This year will be a better year for conventions than 2021. And 2021 was a better year than 2020.
As all of us in the industry know (and would probably like to forget), 2020 was a devastating year for conventions. Pandemic restrictions caused venues to shutter and live shows to cancel, and it culminated in a 79% loss of business, compared with 2019. But today there is good news. Convention business from 2020 doubled in 2021, and that business is projected to double again in 2022.
Tradeshows have proven to be too big to fail. The chart below is based on data from the 2021 CEIR Total Index. (2019 is used as a base year of 100.)
The number and sizes of shows increased during the past year. And there are many positives from the past two years that bode well for the safe and successful future of live in-person business events:
- Stand-alone digital events have not fully engaged audiences.
- All major convention venues are GBAC certified.
- Associations have implemented safety protocols to lessen risk, and ensure peace of mind for attendees.
- 85% of the adult population in the US, as of 12/29/21, is at least partially vaccinated. 63% of the entire population is fully vaccinated.
- US borders opened to fully vaccinated international travelers on November 8.
- People are again traveling by air and packing into planes. Numbers are dramatically up at TSA checkpoints:
· 10.1 million people flew over Thanksgiving (11/24-28).
· November 28, 2021 was the busiest air-travel day since February 28, 2020.
· More than two million people a day traveled by air on 14 different days in December 2021, compared with only one such day in December the previous year.
- People are attending in-person shows at crowded movie theaters:
· Eleven movies grossed more than $100 million in domestic box office receipts in 2021 (compared with only five in 2020 – and they were all first quarter shows).
- People are attending live tradeshows:
· At least four shows in the second half of 2021 attracted more than 100,000 verified attendees.
· More shows occurred in the last five months of 2021 than during the same period pre-pandemic.
But, wait, what about the new Omicron variant? Hasn’t it caused labor shortages, flight cancellations and even some exhibitors withdrawing from shows? To a degree, yes. But the Omicron surge has not resulted in a full-blown Omicron scare. Nor should it. According to scientists from around the world, Omicron will not be as long-lasting, nor as deadly as previous variants.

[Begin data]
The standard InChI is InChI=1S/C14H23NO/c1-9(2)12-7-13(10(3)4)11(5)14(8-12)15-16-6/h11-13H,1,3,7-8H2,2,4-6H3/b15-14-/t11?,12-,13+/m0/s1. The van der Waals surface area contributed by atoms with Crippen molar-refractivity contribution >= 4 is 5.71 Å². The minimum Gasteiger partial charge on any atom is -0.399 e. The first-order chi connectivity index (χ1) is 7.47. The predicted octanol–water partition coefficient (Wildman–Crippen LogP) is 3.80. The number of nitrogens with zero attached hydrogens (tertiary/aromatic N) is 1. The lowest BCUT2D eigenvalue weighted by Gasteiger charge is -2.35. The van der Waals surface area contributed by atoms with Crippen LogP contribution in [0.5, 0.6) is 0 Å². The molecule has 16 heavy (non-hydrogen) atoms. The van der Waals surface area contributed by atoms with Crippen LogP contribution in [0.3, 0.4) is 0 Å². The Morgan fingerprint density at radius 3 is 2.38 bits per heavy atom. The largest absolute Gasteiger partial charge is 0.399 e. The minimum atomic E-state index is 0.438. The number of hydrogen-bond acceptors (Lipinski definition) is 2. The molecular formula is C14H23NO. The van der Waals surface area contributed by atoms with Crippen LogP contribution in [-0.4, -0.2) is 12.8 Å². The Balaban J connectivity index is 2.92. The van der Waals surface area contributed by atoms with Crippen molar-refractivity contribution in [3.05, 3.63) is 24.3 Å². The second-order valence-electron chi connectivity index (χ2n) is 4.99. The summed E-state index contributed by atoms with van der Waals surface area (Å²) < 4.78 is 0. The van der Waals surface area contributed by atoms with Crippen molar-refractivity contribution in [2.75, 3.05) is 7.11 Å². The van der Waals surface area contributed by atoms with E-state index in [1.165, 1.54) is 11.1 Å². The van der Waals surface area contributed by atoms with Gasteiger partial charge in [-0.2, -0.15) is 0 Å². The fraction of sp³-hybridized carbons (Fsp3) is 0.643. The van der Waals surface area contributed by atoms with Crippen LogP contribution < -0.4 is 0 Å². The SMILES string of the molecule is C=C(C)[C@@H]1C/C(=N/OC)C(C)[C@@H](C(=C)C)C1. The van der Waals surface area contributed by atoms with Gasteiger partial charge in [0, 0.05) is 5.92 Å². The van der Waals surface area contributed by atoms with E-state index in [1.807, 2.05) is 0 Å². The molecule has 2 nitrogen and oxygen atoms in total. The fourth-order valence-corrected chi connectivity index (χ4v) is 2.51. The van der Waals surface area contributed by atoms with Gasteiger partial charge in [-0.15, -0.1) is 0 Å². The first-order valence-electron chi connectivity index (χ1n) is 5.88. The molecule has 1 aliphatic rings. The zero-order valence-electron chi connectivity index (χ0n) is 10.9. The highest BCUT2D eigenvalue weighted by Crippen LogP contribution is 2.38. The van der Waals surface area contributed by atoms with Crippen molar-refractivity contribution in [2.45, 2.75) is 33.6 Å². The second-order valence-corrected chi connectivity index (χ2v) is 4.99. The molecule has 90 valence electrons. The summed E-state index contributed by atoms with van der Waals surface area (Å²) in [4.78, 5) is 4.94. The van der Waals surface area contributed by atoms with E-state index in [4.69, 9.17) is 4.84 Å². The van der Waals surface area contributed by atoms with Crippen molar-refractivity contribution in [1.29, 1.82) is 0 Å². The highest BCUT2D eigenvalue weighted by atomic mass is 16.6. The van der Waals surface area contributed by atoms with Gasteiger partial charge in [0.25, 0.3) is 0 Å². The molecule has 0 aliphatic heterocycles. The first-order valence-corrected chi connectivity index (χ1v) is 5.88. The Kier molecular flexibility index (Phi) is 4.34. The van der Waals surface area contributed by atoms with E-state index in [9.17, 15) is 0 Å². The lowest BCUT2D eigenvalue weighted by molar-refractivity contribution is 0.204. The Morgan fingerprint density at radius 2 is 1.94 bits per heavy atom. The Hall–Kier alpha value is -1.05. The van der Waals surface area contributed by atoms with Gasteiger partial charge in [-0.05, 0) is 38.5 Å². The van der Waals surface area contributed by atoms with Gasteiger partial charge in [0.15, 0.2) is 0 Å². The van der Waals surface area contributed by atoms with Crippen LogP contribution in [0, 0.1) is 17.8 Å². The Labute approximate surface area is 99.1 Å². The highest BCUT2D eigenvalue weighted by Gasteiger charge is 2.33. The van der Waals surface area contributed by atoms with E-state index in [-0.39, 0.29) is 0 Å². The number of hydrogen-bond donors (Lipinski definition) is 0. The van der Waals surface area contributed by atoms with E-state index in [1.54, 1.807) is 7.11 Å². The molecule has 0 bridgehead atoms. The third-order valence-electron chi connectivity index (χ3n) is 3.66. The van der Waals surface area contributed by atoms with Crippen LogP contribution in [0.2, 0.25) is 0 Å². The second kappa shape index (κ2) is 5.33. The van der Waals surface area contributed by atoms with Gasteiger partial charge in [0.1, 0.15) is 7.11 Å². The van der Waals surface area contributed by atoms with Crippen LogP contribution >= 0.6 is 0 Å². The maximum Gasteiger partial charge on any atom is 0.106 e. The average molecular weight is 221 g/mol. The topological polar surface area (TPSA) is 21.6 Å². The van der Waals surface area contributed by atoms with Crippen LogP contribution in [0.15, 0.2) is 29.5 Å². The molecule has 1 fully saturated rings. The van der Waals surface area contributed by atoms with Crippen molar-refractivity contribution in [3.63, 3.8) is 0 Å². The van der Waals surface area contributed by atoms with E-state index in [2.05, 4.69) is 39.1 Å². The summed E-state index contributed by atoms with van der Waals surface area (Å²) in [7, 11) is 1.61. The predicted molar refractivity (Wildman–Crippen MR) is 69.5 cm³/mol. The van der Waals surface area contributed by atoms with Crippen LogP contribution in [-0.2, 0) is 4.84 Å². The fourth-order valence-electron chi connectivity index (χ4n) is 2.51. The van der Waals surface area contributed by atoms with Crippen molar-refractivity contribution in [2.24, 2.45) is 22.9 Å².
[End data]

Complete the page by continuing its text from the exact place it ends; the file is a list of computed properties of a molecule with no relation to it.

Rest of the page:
On December 30, health officials in South Africa announced the Omicron peak had passed, and resulted in fewer than the anticipated number of deaths. Government health advisors in Israel see infections increasing, but expect “the number of serious cases to remain a manageable rate for hospitals.” They anticipate fewer deaths than from Delta, and at least one official believes it will result in herd immunity for the country. Reports from England state that “it is not the same disease [as previous COVID cases]” and indicate “people with Omicron are less likely to be hospitalized” despite a record rise in cases.
The situation in the US is similar. The number of positive tests is at record levels, but hospitalizations and deaths are not. Comparing two weeks in December, cases were up 60%, hospitalizations were up 14% and deaths were down 7%. On December 29, the director of the CDC stated, “While cases have substantially increased from last week, hospitalizations and deaths remain comparatively low right now.” Admittedly, deaths follow hospitalizations by two to four weeks, and the total number of deaths will increase.
The increase in the number of positive tests is not reason to fear living our lives. The director of the NIAID has stated, “Many are hospitalized with COVID, as opposed to because of COVID;” for instance, the cause of the hospital visit might be “a broken leg, or appendicitis” but all incoming patients are tested, and if positive, will become one of the headline hospitalization statistics.
How can we live with this new variant in the new year? Perhaps Eric Adams, the newly elected mayor of New York City, said it best on December 30: “We can’t shut down our city again!” And we can’t do that with tradeshows or other businesses either.
Bob McGlincy is director, business management at Willwork Global Event Services. Willwork creates engaging, energized, and exceptional event experiences. Bob can be contacted at Bob.McGlincy@willwork.com